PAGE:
For Virginia to support reproductive justice, legislators must enact or enforce laws that ensure all people have access to reproductive healthcare, family planning services, and basic education. It allows people to have access to abortion, contraception, and other reproductive services; to make independent decisions about whether, when, and how they want to have children; and raise their children in a safe and healthy environment.
Virginia has consistently fought against funding organizations and resources like Planned Parenthood, even though it provides vital resources to many Virginians. Additionally, Virginia does not support the codification of sexual education into its state curriculum or the funding of comprehensive sex education in high schools. Their solution instead was to pass a law that mandates abstinence-only instruction until marriage beginning in 5th grade. Their stance on contraceptives is wildly irresponsible at a time when teen pregnancy rates are rising across Virginia. Furthermore, sex education has unique benefits for LGBTQ+ youth in particular. It is partly because LGBTQ+ youth are often stigmatized by their peers, educators, and even families and have no one to turn to with concerns about their sexual health.
The Virginia legislature recently introduced legislation requiring people to undergo ultrasounds before receiving abortions. Despite the claim that such measures are intended to prevent abortion, they only place barriers in the way of vulnerable people obtaining health care. These laws simply add unnecessary burdens to patients — ultrasounds are expensive — and have little effect on changing women’s minds about terminating pregnancies.
Virginia needs more comprehensive sex education classes. Politicians in Virginia should stop blocking reproductive health care access and work towards safeguarding our futures. As part of reproductive justice, we should have the right to choose what we do with our bodies, including preventing unintended pregnancies. When a person doesn’t have access to affordable healthcare, or adequate education about their bodies, they are at a higher risk of experiencing an unwanted pregnancy. Individuals who don’t receive proper prenatal care during pregnancy are more likely to suffer a miscarriage or give birth prematurely, putting both mother and child at risk for immediate health complications or even death. Preventive services like Pap smears and mammograms can detect cancer early; without them, people are at a greater risk of developing cervical cancer. Life-saving services should be available to everyone.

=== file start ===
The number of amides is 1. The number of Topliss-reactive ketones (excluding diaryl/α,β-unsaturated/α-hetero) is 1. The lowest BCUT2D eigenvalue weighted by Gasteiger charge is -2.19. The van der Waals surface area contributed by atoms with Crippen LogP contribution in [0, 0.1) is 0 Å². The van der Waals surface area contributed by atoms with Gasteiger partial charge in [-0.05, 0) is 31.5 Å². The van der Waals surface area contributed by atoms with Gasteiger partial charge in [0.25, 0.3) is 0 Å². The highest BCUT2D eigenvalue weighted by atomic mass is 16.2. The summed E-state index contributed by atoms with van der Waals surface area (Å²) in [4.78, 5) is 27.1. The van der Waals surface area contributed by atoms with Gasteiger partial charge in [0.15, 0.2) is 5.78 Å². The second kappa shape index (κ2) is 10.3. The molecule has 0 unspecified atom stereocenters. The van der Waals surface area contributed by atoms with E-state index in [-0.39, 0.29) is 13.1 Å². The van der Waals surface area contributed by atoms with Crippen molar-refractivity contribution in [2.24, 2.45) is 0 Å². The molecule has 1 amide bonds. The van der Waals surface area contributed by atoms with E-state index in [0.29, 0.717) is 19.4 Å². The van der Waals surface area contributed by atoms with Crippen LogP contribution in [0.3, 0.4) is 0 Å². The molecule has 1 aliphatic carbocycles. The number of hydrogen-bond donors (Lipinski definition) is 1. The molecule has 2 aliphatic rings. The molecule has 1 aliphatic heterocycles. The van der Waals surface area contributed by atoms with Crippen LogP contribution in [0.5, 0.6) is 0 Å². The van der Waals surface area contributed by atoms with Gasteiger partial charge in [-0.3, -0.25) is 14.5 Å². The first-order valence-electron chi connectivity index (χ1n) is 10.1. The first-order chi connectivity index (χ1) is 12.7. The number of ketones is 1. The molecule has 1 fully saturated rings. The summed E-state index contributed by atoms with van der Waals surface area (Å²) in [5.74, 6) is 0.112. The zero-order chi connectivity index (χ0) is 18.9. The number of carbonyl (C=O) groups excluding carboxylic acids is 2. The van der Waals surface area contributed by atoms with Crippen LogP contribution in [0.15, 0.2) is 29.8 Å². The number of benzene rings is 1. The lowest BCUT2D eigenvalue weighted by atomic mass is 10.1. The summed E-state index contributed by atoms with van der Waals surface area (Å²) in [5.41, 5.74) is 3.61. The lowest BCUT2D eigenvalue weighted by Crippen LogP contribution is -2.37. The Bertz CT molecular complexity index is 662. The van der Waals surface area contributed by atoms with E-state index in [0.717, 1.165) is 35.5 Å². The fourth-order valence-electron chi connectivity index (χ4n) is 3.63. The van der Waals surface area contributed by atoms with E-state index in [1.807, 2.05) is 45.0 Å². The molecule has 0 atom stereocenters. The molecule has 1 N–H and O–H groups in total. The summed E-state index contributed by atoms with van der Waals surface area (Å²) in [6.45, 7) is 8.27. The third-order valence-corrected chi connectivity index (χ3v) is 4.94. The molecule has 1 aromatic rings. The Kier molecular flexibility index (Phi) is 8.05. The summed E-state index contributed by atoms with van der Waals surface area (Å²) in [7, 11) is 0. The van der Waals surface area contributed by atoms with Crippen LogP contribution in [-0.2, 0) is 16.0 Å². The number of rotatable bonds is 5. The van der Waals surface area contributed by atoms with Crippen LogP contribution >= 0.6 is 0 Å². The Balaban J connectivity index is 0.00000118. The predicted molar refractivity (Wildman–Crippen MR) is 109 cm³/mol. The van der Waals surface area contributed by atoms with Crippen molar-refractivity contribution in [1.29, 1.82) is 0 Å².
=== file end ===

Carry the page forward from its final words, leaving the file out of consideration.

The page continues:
Virginia should adopt laws requiring public schools to teach about abortion and birth control. Family planning services should be more widely available, as well as abortions and contraceptives. If we wish to reduce teen pregnancy rates, we must educate young people about all aspects of sexuality and reproduction. Furthermore, educating young people about contraception reduces unintended pregnancies and could potentially mitigate STD infections.
The right to make personal decisions about one’s own body should be protected from discrimination and systemic oppression. This includes having access to safe, affordable abortion services; comprehensive sex education; family planning; equal pay for equal work (especially for women of color); job security after having a child; paid maternity leave; universal pre-K that is affordable or free for all children regardless of income level or parents’ immigration status. These issues are not just women’s issues-they are part of reproductive justice for all, regardless of gender identity or expression. Reproductive justice allows people to participate in society fully and plan their families when they want, regardless of whether they want children. Social equality begins with reproductive justice.